Mrs. Topper's friend Mrs. Parkhurst has convinced Mrs. Topper to file for a divorce from Cosmo, due to the strange circumstances of his trip with ghost Marion Kirby. Marion comes back from ... See full summary »
Norman Z. McLeod
An RAF squadron is brought down over occupied France. The flyers get to Paris in spite of the fact that the youngest, Baby, is injured. He must be hidden and his wounds cared for. The Gestapo has already issued orders for their arrest.
A World War II Hollywood propaganda film detailing the dark underside of Nazism and the Third Reich set between two brothers, Kurt and Erik Franken, whom are SS officers in the Nazi party. ... See full summary »
While waiting at a train station, Nikki Collins witnesses a murder from a nearby building. When she brings the police to the scene of the crime, they think she's crazy since there's no body... See full summary »
Edward Everett Horton
An airplane carrying three Brits--Major Crespin, his wife Lucille, and Dr. Trahern--crash lands in the kingdom of Rukh. The Rajah holds them prisoner because the British are about to ... See full summary »
This series was about a somewhat grumpy and uptight banker, Cosmo Topper, and the ghosts which only he could see or hear, George and Marion Kerby. The Kerbys would often try to get Cosmo to... See full summary »
Leo G. Carroll
Topper is once again tormented by a fun-loving spirit. This time, it's Joan Blondell, who was accidentally murdered while vacationing at the home of her wealthy friend, Ann Carrington (Landis), the intended victim. With Topper's help, Joan sets out to find her killer with the expected zany results. Written by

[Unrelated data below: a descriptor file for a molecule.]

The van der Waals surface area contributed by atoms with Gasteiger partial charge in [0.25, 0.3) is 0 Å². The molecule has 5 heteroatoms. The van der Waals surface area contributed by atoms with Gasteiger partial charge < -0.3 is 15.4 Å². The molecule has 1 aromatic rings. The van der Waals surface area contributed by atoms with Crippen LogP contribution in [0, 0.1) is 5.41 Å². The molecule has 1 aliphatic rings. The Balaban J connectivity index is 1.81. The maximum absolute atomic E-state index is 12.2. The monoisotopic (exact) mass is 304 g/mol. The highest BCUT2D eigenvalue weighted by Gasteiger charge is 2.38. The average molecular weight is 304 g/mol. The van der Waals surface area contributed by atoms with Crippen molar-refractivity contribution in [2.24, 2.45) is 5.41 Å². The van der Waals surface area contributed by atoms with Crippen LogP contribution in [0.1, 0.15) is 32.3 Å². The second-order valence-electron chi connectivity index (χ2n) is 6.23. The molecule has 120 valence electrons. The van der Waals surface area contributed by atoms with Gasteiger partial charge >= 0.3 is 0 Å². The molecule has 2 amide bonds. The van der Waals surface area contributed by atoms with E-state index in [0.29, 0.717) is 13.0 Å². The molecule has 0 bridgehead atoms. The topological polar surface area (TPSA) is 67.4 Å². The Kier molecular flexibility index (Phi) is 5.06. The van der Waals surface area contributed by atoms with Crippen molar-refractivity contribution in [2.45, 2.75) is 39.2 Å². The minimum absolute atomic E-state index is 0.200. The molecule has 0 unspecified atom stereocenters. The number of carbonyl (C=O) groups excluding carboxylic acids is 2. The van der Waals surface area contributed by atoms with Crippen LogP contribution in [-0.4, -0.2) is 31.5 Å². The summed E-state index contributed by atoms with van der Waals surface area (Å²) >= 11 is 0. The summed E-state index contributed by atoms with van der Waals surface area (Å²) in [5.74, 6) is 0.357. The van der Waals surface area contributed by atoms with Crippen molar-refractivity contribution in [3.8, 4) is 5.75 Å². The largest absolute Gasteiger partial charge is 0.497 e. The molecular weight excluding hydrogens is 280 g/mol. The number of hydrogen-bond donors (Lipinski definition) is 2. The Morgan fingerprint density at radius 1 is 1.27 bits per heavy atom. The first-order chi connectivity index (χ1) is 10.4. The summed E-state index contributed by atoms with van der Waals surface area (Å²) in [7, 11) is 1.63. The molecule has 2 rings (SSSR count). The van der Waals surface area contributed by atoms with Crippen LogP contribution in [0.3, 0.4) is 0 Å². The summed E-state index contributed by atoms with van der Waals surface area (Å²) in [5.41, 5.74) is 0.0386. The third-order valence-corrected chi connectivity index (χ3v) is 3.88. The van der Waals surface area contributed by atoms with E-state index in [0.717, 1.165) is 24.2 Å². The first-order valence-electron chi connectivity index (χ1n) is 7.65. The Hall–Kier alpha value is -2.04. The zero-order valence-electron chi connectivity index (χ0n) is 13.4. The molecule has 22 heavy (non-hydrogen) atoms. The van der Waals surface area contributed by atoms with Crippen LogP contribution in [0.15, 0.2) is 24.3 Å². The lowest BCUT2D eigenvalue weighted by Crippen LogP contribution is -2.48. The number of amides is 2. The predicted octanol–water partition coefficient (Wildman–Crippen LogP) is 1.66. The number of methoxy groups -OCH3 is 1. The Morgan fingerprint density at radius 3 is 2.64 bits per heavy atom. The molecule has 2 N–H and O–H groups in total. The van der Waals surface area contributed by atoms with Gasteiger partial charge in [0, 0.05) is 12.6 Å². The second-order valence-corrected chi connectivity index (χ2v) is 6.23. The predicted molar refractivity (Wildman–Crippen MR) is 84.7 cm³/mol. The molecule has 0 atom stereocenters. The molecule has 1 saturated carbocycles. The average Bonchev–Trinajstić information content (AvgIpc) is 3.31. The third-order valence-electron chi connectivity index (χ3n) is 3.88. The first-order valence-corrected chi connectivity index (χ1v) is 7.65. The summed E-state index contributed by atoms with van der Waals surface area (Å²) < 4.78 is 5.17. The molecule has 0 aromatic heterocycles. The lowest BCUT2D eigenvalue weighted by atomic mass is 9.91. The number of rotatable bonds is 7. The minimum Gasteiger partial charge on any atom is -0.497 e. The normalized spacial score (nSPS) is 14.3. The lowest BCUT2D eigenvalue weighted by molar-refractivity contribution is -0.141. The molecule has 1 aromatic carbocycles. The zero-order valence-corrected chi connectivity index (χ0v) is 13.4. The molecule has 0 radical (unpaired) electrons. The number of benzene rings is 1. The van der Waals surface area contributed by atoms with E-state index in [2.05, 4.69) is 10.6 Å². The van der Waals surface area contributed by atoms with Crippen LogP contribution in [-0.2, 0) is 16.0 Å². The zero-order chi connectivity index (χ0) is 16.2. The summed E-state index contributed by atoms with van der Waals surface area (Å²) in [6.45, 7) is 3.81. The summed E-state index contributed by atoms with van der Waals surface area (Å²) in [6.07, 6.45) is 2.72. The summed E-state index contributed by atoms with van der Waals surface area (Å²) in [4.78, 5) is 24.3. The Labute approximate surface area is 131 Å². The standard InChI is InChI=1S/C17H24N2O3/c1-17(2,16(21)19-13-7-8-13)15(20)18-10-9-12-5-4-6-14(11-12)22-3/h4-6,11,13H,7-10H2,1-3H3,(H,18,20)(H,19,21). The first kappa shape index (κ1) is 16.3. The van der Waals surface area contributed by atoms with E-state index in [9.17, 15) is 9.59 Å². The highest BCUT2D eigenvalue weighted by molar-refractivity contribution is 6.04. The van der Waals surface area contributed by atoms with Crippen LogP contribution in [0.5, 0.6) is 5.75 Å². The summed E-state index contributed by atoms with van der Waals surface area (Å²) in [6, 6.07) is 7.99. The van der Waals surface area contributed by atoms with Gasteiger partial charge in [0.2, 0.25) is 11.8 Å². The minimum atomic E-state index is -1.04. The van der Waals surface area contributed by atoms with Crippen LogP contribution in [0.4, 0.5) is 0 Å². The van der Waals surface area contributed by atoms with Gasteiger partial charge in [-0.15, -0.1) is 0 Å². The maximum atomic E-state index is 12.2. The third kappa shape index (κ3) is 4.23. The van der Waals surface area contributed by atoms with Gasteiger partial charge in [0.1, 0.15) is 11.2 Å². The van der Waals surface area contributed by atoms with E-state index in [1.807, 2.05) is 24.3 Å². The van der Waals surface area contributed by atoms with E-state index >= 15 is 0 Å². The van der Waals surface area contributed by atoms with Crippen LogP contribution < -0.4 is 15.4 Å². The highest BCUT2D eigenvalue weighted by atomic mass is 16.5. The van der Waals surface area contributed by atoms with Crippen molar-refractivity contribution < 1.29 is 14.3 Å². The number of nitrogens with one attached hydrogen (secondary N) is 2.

Daniel Bubbeo <email@example.com>
According to the Internet Movie Car Database, Cosmo Topper who if one remembers, always had an eye for special automobiles, had Eddie driving his 1936 Mercedes SSK throughout the film. This was an exotic (and expensive) car from the era. Mercedes ended manufacture of the model in 1941.
The crashed cab is identified as a 1936 De Soto, Movie fans recognize this as a common Taxi used in films of that time, ergo the De Soto Cab Company.
A treat is a look at a 1935 Packard Super Eight Sport Phaeton. See more »
When Cosmo, Gail and Eddie are walking towards the house in the snow, Eddie stops walking putting Gail to Cosmo's left (she grabs his arm). In the next shot a tree branch on Cosmo's right moves as if Gail moves it, but Cosmo still has his left arm raised as if Gail was holding his arm. See more »
What's that sound?
It's the waves. Angry waves. Day after day, night after night, they beat with savage fury against the black rocks below. For twenty years they've been calling... calling... calling to someone who never answers.
Just like the Pot of Gold program.
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I often watch films like this with a real sense of detachment. It isn't that I don't enjoy them; it's that they seem dated and irrelevant to me. The cast of this film doesn't let that happen. First of all, everything is played tongue-in-cheek. Except for the bad guys, who are themselves parodies of humorlessness and the leading lady, everyone is a viable character. From Topper to his wife (Billie Burke, the good witch in "The Wizard of Oz; she is wonderful as the flighty matriarch); from Joan Blondell, the ghost, seeking the reason for her death; to Eddie "Rochester" Anderson, who actually makes a reference to working for Mr. Bennyand keeps finding himself falling down a well where there is a sea lion; to the terrific slow burns of the police detective. It all works wonderfully. I know it's not one of the great comedies of the century, but I laughed out loud several times, even though I was watching alone. This is a delight and not to be missed.
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